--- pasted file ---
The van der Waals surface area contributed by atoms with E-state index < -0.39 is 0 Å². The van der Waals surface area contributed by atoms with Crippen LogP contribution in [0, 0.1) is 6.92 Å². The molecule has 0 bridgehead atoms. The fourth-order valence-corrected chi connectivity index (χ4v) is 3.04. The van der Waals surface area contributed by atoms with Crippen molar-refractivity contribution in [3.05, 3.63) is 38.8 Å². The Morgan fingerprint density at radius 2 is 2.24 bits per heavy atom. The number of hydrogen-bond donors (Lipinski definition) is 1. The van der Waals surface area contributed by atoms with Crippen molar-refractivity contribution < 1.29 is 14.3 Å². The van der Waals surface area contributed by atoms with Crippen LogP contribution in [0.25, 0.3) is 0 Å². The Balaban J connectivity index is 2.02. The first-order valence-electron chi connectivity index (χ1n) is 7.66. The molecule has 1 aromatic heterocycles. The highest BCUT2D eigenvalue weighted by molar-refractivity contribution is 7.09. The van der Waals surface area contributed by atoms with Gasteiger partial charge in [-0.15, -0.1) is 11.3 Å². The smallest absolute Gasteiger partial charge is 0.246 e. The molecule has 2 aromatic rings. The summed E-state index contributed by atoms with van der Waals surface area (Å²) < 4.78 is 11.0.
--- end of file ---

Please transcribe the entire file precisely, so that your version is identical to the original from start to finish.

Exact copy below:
The van der Waals surface area contributed by atoms with E-state index < -0.39 is 0 Å². The van der Waals surface area contributed by atoms with Crippen LogP contribution in [0, 0.1) is 6.92 Å². The molecule has 0 bridgehead atoms. The fourth-order valence-corrected chi connectivity index (χ4v) is 3.04. The van der Waals surface area contributed by atoms with Crippen molar-refractivity contribution in [3.05, 3.63) is 38.8 Å². The Morgan fingerprint density at radius 2 is 2.24 bits per heavy atom. The number of hydrogen-bond donors (Lipinski definition) is 1. The van der Waals surface area contributed by atoms with Crippen molar-refractivity contribution < 1.29 is 14.3 Å². The van der Waals surface area contributed by atoms with Crippen LogP contribution in [0.25, 0.3) is 0 Å². The Balaban J connectivity index is 2.02. The first-order valence-electron chi connectivity index (χ1n) is 7.66. The molecule has 1 aromatic heterocycles. The highest BCUT2D eigenvalue weighted by molar-refractivity contribution is 7.09. The van der Waals surface area contributed by atoms with Gasteiger partial charge in [-0.15, -0.1) is 11.3 Å². The smallest absolute Gasteiger partial charge is 0.246 e. The molecule has 2 aromatic rings. The summed E-state index contributed by atoms with van der Waals surface area (Å²) < 4.78 is 11.0.